A Suffragette’s Legacy Imbues a Laguna Beach Rental Home with Authenticity and Soul

After moving to Laguna Beach 27 years ago, design and marketing consultant Trina Roberts frequently drove past a house nestled between the tall trees in the El Bosque neighborhood. She was looking for a place with a yard and more privacy when a rental sign went up on the corner of the property in February 2016. “I couldn’t get to the phone fast enough,” Roberts says. “I thought to myself, ‘I’m never going to get this place; a gazillion people must have seen the sign by now.’ ” They hadn’t. A month later she and her partner, Michael, moved in with her 17-year-old daughter, Olivia, and their pocket puggle, Juniper.

In addition to the quarter-acre yard peppered with mature eucalyptus, palm, and pine trees, the quaint, two-story 1933 home and its nearby coach house came with a fascinating provenance. It had once belonged to suffragette Nita Carman, a champion of women’s right to vote and for 40 years a respected member of the Laguna Beach community. “During World War II, she opened the house to hundreds of servicemen and women and threw wonderful garden parties,” Roberts says. “She was a person who exemplified goodwill, and I’m sharing in that good energy.” In 1972, an eponymous park across the street was dedicated in her honor.

“The house is so peaceful. It has inspired me to live more simply,” says Roberts, who takes a minimalistic approach to the wood-and-weeping mortar brick home, decorating it in what she describes as a collected look. Well-edited furnishings from garage and estate sales, flea markets, and Craigslist are abundant. “Nearly everything here is on its second or third life.” Sleek midcentury chairs, credenzas, and lamps in the living room keep company with organic driftwood tables set atop original hardwood floors under a vaulted ceiling. A contemporary sofa from Restoration Hardware is one of the few new pieces in the vintage home. Added to the mix is Roberts’ collection of paintings, photographs, weavings, and midcentury and contemporary pottery from places she has “lived and loved” over the years.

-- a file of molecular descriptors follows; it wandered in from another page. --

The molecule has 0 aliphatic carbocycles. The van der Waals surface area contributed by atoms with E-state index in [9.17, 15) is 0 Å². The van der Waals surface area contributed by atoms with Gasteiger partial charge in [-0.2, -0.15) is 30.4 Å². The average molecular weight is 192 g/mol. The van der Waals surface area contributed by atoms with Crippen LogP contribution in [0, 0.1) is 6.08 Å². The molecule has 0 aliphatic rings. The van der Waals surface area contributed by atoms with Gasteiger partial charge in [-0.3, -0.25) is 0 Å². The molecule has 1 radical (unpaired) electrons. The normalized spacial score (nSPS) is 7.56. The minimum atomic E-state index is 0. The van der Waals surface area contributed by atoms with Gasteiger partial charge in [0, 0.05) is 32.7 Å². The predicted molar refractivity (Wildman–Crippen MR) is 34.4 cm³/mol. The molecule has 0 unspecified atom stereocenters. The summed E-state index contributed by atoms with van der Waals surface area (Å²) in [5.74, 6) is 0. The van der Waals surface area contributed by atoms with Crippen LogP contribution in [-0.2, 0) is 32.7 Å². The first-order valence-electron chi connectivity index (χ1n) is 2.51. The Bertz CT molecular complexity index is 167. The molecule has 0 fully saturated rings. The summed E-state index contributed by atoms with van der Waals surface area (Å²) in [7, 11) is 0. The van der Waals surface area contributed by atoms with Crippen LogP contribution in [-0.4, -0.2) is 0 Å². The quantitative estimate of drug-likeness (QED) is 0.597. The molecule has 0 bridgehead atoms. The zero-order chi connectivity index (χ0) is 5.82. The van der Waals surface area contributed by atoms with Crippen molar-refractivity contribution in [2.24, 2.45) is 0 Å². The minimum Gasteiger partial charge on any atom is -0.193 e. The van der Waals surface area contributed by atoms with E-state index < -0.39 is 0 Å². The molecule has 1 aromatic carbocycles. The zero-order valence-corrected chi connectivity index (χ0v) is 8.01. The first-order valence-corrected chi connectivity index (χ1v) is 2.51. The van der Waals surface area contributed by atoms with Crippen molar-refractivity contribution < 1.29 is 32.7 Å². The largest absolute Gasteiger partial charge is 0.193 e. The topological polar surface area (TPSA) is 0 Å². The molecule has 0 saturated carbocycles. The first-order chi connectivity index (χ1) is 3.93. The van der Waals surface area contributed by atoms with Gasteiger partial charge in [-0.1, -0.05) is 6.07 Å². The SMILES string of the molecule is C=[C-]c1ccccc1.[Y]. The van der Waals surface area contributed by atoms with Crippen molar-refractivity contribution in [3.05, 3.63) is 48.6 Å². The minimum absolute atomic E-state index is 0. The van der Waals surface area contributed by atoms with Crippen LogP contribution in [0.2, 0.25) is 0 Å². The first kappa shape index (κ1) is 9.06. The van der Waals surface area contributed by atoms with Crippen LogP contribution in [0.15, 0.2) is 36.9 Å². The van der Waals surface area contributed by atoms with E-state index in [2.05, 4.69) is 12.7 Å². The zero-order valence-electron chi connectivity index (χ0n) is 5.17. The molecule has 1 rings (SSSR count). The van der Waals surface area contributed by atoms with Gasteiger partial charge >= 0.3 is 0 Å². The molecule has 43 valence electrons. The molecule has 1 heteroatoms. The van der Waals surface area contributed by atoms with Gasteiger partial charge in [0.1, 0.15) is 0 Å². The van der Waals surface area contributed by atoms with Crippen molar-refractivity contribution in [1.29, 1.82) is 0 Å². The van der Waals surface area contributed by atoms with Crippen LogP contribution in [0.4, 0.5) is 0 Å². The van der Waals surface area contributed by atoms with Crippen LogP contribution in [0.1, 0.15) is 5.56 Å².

One of the home’s attributes Roberts most enjoys is the feeling of living in a treehouse. A small bridge provides access to the second floor’s open living space, where a large picture window in the dining room offers verdant treetop views where squirrels scurry and crows caw overhead. The house also showcases a mostly untouched interior from the days when Carman lived here, Roberts says. Brick fireplaces, brass doorknobs, wrought-iron sconces, stained-glass windows, and fleur-de-lis pavers are original to the house. Then there are the quirkier embellishments that seem to be original: a witch weather vane and adjacent bat house.

“Old houses, like vintage furnishings, have a mystery and soul about them,” she says. “I love that about the house—it’s magical. I feel so blessed to live here.”

All photos by Chad Mellon

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